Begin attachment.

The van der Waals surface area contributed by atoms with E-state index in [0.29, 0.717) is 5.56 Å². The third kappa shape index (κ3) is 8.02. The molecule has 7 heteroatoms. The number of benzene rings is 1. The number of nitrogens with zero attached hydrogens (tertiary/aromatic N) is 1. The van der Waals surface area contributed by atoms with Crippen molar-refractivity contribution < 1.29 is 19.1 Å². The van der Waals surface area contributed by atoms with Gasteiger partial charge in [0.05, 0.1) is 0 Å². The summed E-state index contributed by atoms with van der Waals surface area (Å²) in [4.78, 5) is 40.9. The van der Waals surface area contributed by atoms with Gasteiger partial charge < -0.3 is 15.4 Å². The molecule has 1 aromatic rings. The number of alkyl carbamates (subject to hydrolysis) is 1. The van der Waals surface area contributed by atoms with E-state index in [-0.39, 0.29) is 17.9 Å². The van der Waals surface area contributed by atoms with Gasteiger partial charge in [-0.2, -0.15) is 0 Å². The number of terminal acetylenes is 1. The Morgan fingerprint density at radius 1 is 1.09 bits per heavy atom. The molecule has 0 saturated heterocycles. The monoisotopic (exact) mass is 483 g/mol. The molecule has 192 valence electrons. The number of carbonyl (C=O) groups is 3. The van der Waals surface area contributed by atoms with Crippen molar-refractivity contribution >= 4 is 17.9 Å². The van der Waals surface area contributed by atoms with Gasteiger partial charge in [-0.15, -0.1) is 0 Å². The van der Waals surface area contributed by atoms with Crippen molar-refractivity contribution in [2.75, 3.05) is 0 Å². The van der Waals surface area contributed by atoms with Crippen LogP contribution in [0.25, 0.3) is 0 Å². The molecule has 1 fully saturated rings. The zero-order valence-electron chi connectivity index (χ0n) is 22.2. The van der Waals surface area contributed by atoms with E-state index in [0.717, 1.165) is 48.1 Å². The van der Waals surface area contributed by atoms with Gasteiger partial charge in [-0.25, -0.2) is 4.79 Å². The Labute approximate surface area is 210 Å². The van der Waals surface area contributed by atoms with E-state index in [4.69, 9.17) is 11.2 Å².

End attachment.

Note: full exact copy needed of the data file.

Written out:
The van der Waals surface area contributed by atoms with E-state index in [0.29, 0.717) is 5.56 Å². The third kappa shape index (κ3) is 8.02. The molecule has 7 heteroatoms. The number of benzene rings is 1. The number of nitrogens with zero attached hydrogens (tertiary/aromatic N) is 1. The van der Waals surface area contributed by atoms with Crippen molar-refractivity contribution < 1.29 is 19.1 Å². The van der Waals surface area contributed by atoms with Gasteiger partial charge in [0.05, 0.1) is 0 Å². The summed E-state index contributed by atoms with van der Waals surface area (Å²) in [4.78, 5) is 40.9. The van der Waals surface area contributed by atoms with Gasteiger partial charge < -0.3 is 15.4 Å². The molecule has 1 aromatic rings. The number of alkyl carbamates (subject to hydrolysis) is 1. The van der Waals surface area contributed by atoms with E-state index in [-0.39, 0.29) is 17.9 Å². The van der Waals surface area contributed by atoms with Gasteiger partial charge in [-0.2, -0.15) is 0 Å². The number of terminal acetylenes is 1. The Morgan fingerprint density at radius 1 is 1.09 bits per heavy atom. The molecule has 0 saturated heterocycles. The monoisotopic (exact) mass is 483 g/mol. The molecule has 192 valence electrons. The number of carbonyl (C=O) groups is 3. The van der Waals surface area contributed by atoms with Crippen molar-refractivity contribution >= 4 is 17.9 Å². The van der Waals surface area contributed by atoms with Gasteiger partial charge in [-0.15, -0.1) is 0 Å². The van der Waals surface area contributed by atoms with Crippen molar-refractivity contribution in [2.75, 3.05) is 0 Å². The van der Waals surface area contributed by atoms with Crippen LogP contribution in [0.25, 0.3) is 0 Å². The molecule has 1 fully saturated rings. The zero-order valence-electron chi connectivity index (χ0n) is 22.2. The van der Waals surface area contributed by atoms with E-state index in [0.717, 1.165) is 48.1 Å². The van der Waals surface area contributed by atoms with Gasteiger partial charge in [-0.25, -0.2) is 4.79 Å². The Labute approximate surface area is 210 Å². The van der Waals surface area contributed by atoms with E-state index in [4.69, 9.17) is 11.2 Å².